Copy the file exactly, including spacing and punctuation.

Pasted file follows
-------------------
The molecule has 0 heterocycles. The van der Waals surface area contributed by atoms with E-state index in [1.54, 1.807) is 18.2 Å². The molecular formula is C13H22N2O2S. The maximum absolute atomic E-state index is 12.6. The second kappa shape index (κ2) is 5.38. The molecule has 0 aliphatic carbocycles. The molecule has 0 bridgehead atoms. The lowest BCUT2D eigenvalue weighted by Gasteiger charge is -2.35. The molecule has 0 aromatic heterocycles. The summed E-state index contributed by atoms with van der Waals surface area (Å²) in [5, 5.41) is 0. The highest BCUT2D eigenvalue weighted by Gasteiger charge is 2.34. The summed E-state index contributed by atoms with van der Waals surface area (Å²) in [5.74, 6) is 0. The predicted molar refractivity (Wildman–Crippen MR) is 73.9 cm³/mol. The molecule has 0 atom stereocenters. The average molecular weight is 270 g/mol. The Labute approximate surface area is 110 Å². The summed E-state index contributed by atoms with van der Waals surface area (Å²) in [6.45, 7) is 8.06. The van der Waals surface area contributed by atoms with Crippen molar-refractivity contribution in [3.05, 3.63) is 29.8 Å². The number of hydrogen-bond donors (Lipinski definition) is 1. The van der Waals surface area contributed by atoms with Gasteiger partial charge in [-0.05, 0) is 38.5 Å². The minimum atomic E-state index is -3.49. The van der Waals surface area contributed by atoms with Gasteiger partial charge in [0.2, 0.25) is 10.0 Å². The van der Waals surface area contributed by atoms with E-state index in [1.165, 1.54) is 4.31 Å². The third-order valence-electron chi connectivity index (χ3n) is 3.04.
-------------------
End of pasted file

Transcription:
The molecule has 0 heterocycles. The van der Waals surface area contributed by atoms with E-state index in [1.54, 1.807) is 18.2 Å². The molecular formula is C13H22N2O2S. The maximum absolute atomic E-state index is 12.6. The second kappa shape index (κ2) is 5.38. The molecule has 0 aliphatic carbocycles. The molecule has 0 bridgehead atoms. The lowest BCUT2D eigenvalue weighted by Gasteiger charge is -2.35. The molecule has 0 aromatic heterocycles. The summed E-state index contributed by atoms with van der Waals surface area (Å²) in [5, 5.41) is 0. The highest BCUT2D eigenvalue weighted by Gasteiger charge is 2.34. The summed E-state index contributed by atoms with van der Waals surface area (Å²) in [5.74, 6) is 0. The predicted molar refractivity (Wildman–Crippen MR) is 73.9 cm³/mol. The molecule has 0 atom stereocenters. The average molecular weight is 270 g/mol. The Labute approximate surface area is 110 Å². The summed E-state index contributed by atoms with van der Waals surface area (Å²) in [6.45, 7) is 8.06. The van der Waals surface area contributed by atoms with Crippen molar-refractivity contribution in [3.05, 3.63) is 29.8 Å². The number of hydrogen-bond donors (Lipinski definition) is 1. The van der Waals surface area contributed by atoms with Gasteiger partial charge in [-0.05, 0) is 38.5 Å². The minimum atomic E-state index is -3.49. The van der Waals surface area contributed by atoms with Gasteiger partial charge in [0.2, 0.25) is 10.0 Å². The van der Waals surface area contributed by atoms with E-state index in [1.165, 1.54) is 4.31 Å². The third-order valence-electron chi connectivity index (χ3n) is 3.04.